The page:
‘The STS-400 ET is not anticipated to be ready till August 2nd, so a decision to move earlier on July 8th would be based on looking at whether the STS-125 ET made the July 8th date, and whether their was confidence the same process was going to give confidence the STS-400 ET can make its earlier date of August 2nd.
‘The improvements to the ET delivery schedules came about as a result of changes being made in the processes for the future tanks that saved manpower, and changes in moving some of that work to KSC.
‘The combined result evidently allows more resources to work on near term tanks being finished up (like for STS-125 and STS-400), without compromising anything in the building and finishing of the tanks.’
The stressing that no pressure is being placed on MAF is backed up by Shaw’s comment that the advancements already made by MAF in allowing for a number of contingency days in the KSC flow is the main factor for ‘adding to the pot’ the amount of days they may be able to advance STS-125’s launch date.
‘Since the HST troops have a very full and challenging schedule ahead of them for getting the flight hardware shipped to KSC, we agreed that the ship dates for their hardware would remain on the current schedule,’ Shaw added. ‘So the only acceleration they can support is whatever contingency days are in their flow at KSC.
‘If there is nothing already earmarked for needing to use those contingency days, I would like to put those in the community pot for contingency ops. If they are needed, we would simply slip operations to allow their use.
‘(However), if they are not needed, there is no reason to sit on the ground and give up valuable time that could help deal with problems that might happen later in the flow for getting STS-126 launched.’
Shaw added that based on contingency days alone, available in the KSC flow, the current status shows they may be able to advance STS-125’s launch date by two to three days.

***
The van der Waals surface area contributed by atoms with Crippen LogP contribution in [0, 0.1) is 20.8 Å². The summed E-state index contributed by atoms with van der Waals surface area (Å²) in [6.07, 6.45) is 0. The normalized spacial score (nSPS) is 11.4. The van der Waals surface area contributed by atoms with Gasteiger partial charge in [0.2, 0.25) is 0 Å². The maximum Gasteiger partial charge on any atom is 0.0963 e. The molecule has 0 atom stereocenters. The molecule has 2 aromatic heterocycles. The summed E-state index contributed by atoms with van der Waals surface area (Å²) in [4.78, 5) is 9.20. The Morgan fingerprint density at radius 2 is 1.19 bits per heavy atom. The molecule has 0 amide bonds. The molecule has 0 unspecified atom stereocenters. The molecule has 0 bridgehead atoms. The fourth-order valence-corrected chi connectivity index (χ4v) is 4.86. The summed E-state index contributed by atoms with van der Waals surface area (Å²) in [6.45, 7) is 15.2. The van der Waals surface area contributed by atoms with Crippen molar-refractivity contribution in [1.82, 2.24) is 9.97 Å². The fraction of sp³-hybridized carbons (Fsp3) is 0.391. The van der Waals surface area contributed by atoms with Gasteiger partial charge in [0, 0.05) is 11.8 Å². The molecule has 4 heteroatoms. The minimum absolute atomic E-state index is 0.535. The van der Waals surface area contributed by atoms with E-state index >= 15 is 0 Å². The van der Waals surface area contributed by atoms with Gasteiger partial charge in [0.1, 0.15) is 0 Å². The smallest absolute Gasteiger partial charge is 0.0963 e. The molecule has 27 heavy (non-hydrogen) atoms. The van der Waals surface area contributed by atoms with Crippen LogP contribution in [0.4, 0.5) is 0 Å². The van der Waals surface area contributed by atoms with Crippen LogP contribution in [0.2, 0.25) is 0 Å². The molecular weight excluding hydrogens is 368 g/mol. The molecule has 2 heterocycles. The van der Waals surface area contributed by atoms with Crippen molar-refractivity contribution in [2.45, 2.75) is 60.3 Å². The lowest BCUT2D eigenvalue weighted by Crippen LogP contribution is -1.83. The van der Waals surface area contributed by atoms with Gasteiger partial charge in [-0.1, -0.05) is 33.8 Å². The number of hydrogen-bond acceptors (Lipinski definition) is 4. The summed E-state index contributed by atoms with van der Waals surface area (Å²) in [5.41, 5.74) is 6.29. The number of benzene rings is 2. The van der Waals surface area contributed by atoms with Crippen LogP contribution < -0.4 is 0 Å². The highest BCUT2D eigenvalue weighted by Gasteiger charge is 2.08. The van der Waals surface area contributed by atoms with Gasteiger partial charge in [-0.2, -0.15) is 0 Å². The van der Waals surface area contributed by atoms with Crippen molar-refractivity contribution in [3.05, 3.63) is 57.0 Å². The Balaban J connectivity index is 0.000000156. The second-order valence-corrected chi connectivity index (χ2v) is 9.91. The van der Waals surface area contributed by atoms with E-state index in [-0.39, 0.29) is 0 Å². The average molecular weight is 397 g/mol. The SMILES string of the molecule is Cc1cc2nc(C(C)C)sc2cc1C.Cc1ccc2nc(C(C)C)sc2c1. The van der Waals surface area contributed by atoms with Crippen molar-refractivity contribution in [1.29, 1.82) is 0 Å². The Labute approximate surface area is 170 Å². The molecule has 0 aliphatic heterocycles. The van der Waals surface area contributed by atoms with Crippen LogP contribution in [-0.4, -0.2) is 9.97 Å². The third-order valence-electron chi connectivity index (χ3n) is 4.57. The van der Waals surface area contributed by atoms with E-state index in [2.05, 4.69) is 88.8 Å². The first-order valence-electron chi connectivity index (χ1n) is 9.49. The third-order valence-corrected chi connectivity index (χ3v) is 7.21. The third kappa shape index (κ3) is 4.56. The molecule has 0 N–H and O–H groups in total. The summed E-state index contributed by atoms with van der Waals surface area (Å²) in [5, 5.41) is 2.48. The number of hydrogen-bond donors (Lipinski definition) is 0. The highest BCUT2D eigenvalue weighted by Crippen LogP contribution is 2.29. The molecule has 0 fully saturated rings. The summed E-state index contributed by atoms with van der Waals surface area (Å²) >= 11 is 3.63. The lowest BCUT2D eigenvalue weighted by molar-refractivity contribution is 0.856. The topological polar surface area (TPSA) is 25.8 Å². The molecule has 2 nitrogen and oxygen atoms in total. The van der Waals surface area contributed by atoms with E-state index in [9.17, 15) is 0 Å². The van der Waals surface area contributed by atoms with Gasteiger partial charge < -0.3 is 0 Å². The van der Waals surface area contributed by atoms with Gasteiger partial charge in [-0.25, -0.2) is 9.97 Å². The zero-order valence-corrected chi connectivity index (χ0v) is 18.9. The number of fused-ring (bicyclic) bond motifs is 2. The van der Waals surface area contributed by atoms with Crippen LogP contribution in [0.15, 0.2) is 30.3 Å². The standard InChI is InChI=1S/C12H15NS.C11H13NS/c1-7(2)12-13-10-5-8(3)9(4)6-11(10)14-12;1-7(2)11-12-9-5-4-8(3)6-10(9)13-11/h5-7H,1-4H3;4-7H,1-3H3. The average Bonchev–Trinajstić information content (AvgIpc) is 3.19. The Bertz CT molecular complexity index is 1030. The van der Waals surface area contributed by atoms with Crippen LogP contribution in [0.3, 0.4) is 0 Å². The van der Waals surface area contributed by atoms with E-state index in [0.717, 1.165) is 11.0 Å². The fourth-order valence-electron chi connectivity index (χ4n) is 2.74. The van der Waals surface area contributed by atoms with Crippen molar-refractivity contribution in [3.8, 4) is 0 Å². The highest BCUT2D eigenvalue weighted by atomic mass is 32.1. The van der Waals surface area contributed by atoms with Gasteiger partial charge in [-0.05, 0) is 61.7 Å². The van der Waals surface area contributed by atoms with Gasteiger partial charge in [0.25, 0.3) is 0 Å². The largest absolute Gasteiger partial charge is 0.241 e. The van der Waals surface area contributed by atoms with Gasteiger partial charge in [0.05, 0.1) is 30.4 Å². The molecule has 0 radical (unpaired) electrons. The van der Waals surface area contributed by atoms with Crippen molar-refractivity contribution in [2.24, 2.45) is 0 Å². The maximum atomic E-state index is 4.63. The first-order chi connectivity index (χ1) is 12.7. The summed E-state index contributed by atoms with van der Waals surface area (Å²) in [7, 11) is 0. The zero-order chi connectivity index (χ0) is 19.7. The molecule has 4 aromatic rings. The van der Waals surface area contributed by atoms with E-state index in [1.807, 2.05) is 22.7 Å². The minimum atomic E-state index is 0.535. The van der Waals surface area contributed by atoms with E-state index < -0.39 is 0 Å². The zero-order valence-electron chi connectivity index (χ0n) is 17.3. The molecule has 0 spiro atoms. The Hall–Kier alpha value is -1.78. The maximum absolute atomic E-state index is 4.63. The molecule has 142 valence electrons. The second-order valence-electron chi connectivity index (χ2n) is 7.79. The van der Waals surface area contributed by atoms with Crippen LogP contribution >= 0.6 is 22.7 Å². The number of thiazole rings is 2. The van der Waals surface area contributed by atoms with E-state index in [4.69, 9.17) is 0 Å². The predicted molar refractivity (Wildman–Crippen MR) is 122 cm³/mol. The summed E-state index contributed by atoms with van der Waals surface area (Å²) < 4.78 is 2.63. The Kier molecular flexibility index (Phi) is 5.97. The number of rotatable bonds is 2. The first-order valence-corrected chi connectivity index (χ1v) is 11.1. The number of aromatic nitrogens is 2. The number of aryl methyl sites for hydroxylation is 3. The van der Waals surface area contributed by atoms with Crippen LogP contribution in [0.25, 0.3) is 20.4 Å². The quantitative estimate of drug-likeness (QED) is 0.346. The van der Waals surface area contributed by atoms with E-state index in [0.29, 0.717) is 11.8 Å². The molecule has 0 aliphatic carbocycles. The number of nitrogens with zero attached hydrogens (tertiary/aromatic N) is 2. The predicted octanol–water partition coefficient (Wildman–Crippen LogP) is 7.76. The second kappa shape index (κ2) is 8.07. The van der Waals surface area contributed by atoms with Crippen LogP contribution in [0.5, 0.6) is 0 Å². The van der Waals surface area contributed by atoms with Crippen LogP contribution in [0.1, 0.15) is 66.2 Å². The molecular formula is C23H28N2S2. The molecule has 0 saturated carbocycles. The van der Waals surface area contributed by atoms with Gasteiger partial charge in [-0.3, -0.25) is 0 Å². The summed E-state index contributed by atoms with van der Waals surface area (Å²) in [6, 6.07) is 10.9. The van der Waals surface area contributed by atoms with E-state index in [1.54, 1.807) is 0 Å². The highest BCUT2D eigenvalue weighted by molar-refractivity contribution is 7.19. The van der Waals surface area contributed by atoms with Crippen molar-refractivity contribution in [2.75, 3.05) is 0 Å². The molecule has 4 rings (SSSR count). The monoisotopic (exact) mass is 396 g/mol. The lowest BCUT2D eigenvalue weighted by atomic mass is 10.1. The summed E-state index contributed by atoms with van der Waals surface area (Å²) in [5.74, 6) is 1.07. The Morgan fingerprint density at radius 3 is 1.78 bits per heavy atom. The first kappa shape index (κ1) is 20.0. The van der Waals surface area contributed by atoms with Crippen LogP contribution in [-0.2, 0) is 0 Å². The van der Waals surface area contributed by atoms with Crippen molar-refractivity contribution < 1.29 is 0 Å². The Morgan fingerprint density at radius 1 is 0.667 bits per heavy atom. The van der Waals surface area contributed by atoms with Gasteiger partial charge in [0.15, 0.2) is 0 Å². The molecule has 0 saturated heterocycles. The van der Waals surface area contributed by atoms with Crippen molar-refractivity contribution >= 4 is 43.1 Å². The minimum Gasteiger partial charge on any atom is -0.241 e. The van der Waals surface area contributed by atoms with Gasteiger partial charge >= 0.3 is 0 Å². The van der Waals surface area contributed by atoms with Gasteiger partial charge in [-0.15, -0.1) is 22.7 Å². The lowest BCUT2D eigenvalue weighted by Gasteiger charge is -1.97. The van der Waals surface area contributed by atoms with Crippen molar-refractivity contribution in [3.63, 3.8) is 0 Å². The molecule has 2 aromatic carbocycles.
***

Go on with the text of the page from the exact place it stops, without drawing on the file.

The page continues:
‘Taking that approach, (it is) believed the maximum (KSC) could support would be 2-3 days earlier than 10/8. So that is what we are currently ball-parking. Could turn out to be longer, but we will see.
‘At this stage, this is a high level assessment on trying to ballpark what could be supported, and what that would mean to support it, assuming the decision was made on July 8th. We are simply looking for long poles in the tent as a function of earlier dates.’
The evaluation was a surprise, based on an earlier threat STS-125’s launch date may have slipped around a week, based on the progress with ET-127 and ET-129. However, the fine work by MAF has allowed for the turnaround into possibly advancing the mission to service Hubble for a final time.
This major push of eight missions in 2009 and the first part of 2010 was characterized as a ‘mind numbingly complex problem’ – thus any get-wells with the short term manifest will prove to be priceless, should the 2010 retirement date for the shuttle fleet remain in place.
‘The Shuttle schedule to fly out the rest of the manifest and complete the ISS within the timeframe allotted is a mind numbingly complex problem to make happen, so the SSP certainly appreciates anything you can do to buy a little mitigation towards helping this process!’